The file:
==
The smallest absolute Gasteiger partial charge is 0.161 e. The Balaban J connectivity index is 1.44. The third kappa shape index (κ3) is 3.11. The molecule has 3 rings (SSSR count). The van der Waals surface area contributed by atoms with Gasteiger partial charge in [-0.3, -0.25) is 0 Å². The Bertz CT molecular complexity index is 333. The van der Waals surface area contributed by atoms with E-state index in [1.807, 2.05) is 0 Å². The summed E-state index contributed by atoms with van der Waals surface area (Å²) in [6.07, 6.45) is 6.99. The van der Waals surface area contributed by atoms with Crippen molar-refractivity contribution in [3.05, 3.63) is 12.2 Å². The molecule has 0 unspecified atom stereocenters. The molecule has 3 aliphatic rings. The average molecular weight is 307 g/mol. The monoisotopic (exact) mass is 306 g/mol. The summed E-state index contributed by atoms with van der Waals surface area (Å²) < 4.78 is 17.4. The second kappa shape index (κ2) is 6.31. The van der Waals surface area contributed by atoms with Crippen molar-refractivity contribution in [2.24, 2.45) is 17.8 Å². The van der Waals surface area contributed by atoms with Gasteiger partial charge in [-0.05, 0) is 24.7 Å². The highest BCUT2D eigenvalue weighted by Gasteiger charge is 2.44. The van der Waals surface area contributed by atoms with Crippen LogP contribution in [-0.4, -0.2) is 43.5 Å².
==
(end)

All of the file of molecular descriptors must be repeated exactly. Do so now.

The smallest absolute Gasteiger partial charge is 0.161 e. The Balaban J connectivity index is 1.44. The third kappa shape index (κ3) is 3.11. The molecule has 3 rings (SSSR count). The van der Waals surface area contributed by atoms with Gasteiger partial charge in [-0.3, -0.25) is 0 Å². The Bertz CT molecular complexity index is 333. The van der Waals surface area contributed by atoms with E-state index in [1.807, 2.05) is 0 Å². The summed E-state index contributed by atoms with van der Waals surface area (Å²) in [6.07, 6.45) is 6.99. The van der Waals surface area contributed by atoms with Crippen molar-refractivity contribution in [3.05, 3.63) is 12.2 Å². The molecule has 0 unspecified atom stereocenters. The molecule has 3 aliphatic rings. The average molecular weight is 307 g/mol. The monoisotopic (exact) mass is 306 g/mol. The summed E-state index contributed by atoms with van der Waals surface area (Å²) < 4.78 is 17.4. The second kappa shape index (κ2) is 6.31. The van der Waals surface area contributed by atoms with Crippen molar-refractivity contribution in [2.24, 2.45) is 17.8 Å². The van der Waals surface area contributed by atoms with Gasteiger partial charge in [-0.05, 0) is 24.7 Å². The highest BCUT2D eigenvalue weighted by Gasteiger charge is 2.44. The van der Waals surface area contributed by atoms with Crippen LogP contribution in [-0.4, -0.2) is 43.5 Å².